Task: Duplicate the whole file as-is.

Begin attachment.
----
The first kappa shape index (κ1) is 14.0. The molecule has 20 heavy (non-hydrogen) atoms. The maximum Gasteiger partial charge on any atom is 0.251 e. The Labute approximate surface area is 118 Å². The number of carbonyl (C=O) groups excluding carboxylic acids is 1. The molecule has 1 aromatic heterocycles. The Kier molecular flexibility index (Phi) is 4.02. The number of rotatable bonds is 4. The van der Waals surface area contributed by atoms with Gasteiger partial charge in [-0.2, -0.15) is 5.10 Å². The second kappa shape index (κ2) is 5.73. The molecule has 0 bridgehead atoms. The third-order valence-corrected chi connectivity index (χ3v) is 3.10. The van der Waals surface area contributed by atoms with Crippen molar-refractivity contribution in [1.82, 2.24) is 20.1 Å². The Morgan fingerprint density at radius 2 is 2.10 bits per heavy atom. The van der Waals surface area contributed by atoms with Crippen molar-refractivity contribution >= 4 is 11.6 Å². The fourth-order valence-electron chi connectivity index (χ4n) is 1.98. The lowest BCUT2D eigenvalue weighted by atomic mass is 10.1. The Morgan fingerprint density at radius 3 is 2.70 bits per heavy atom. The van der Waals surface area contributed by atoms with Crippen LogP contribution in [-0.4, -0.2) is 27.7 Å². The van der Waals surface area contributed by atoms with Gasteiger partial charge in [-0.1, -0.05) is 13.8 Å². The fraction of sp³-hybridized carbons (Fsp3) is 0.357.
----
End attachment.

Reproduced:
The first kappa shape index (κ1) is 14.0. The molecule has 20 heavy (non-hydrogen) atoms. The maximum Gasteiger partial charge on any atom is 0.251 e. The Labute approximate surface area is 118 Å². The number of carbonyl (C=O) groups excluding carboxylic acids is 1. The molecule has 1 aromatic heterocycles. The Kier molecular flexibility index (Phi) is 4.02. The number of rotatable bonds is 4. The van der Waals surface area contributed by atoms with Gasteiger partial charge in [-0.2, -0.15) is 5.10 Å². The second kappa shape index (κ2) is 5.73. The molecule has 0 bridgehead atoms. The third-order valence-corrected chi connectivity index (χ3v) is 3.10. The van der Waals surface area contributed by atoms with Crippen molar-refractivity contribution in [1.82, 2.24) is 20.1 Å². The Morgan fingerprint density at radius 2 is 2.10 bits per heavy atom. The van der Waals surface area contributed by atoms with Crippen molar-refractivity contribution >= 4 is 11.6 Å². The fourth-order valence-electron chi connectivity index (χ4n) is 1.98. The lowest BCUT2D eigenvalue weighted by atomic mass is 10.1. The Morgan fingerprint density at radius 3 is 2.70 bits per heavy atom. The van der Waals surface area contributed by atoms with Crippen LogP contribution in [-0.4, -0.2) is 27.7 Å². The van der Waals surface area contributed by atoms with Gasteiger partial charge in [-0.1, -0.05) is 13.8 Å². The fraction of sp³-hybridized carbons (Fsp3) is 0.357.